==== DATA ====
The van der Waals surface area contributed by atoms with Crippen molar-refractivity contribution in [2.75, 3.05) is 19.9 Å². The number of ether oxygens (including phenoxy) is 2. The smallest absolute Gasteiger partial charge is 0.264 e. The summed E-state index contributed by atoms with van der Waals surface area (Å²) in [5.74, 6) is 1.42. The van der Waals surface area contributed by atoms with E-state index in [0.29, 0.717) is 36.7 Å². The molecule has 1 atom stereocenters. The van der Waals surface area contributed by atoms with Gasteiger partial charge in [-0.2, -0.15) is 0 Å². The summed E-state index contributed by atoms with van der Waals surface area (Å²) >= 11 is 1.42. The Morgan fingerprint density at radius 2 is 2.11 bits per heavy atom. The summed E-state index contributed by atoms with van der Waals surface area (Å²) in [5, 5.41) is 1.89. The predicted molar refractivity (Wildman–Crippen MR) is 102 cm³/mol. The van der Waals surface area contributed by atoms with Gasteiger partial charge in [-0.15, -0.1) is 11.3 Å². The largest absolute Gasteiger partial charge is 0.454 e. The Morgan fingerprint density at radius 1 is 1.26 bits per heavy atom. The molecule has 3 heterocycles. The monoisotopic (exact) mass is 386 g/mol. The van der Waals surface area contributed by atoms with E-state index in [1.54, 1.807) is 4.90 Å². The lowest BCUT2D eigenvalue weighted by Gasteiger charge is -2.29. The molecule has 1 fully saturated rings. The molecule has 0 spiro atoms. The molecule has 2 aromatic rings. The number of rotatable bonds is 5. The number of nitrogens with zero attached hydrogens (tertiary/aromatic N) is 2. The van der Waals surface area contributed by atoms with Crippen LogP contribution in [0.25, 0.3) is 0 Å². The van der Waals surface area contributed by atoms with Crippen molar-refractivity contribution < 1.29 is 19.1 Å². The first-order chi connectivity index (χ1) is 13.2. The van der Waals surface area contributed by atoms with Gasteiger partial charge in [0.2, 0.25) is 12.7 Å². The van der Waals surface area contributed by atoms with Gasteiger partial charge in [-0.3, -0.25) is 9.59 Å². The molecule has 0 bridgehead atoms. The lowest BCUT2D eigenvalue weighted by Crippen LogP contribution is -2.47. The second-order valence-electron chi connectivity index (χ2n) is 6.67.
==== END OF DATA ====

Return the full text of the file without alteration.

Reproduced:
The van der Waals surface area contributed by atoms with Crippen molar-refractivity contribution in [2.75, 3.05) is 19.9 Å². The number of ether oxygens (including phenoxy) is 2. The smallest absolute Gasteiger partial charge is 0.264 e. The summed E-state index contributed by atoms with van der Waals surface area (Å²) in [5.74, 6) is 1.42. The van der Waals surface area contributed by atoms with E-state index in [0.29, 0.717) is 36.7 Å². The molecule has 1 atom stereocenters. The van der Waals surface area contributed by atoms with Gasteiger partial charge in [-0.2, -0.15) is 0 Å². The summed E-state index contributed by atoms with van der Waals surface area (Å²) >= 11 is 1.42. The Morgan fingerprint density at radius 2 is 2.11 bits per heavy atom. The summed E-state index contributed by atoms with van der Waals surface area (Å²) in [5, 5.41) is 1.89. The predicted molar refractivity (Wildman–Crippen MR) is 102 cm³/mol. The van der Waals surface area contributed by atoms with Gasteiger partial charge in [-0.15, -0.1) is 11.3 Å². The largest absolute Gasteiger partial charge is 0.454 e. The Morgan fingerprint density at radius 1 is 1.26 bits per heavy atom. The molecule has 3 heterocycles. The monoisotopic (exact) mass is 386 g/mol. The van der Waals surface area contributed by atoms with E-state index in [1.54, 1.807) is 4.90 Å². The lowest BCUT2D eigenvalue weighted by Gasteiger charge is -2.29. The molecule has 1 fully saturated rings. The molecule has 0 spiro atoms. The molecule has 2 aromatic rings. The number of rotatable bonds is 5. The number of nitrogens with zero attached hydrogens (tertiary/aromatic N) is 2. The van der Waals surface area contributed by atoms with Crippen LogP contribution in [0.25, 0.3) is 0 Å². The van der Waals surface area contributed by atoms with Crippen molar-refractivity contribution < 1.29 is 19.1 Å². The first-order chi connectivity index (χ1) is 13.2. The van der Waals surface area contributed by atoms with Gasteiger partial charge in [0.2, 0.25) is 12.7 Å². The van der Waals surface area contributed by atoms with Gasteiger partial charge in [-0.3, -0.25) is 9.59 Å². The molecule has 0 bridgehead atoms. The lowest BCUT2D eigenvalue weighted by Crippen LogP contribution is -2.47. The second-order valence-electron chi connectivity index (χ2n) is 6.67.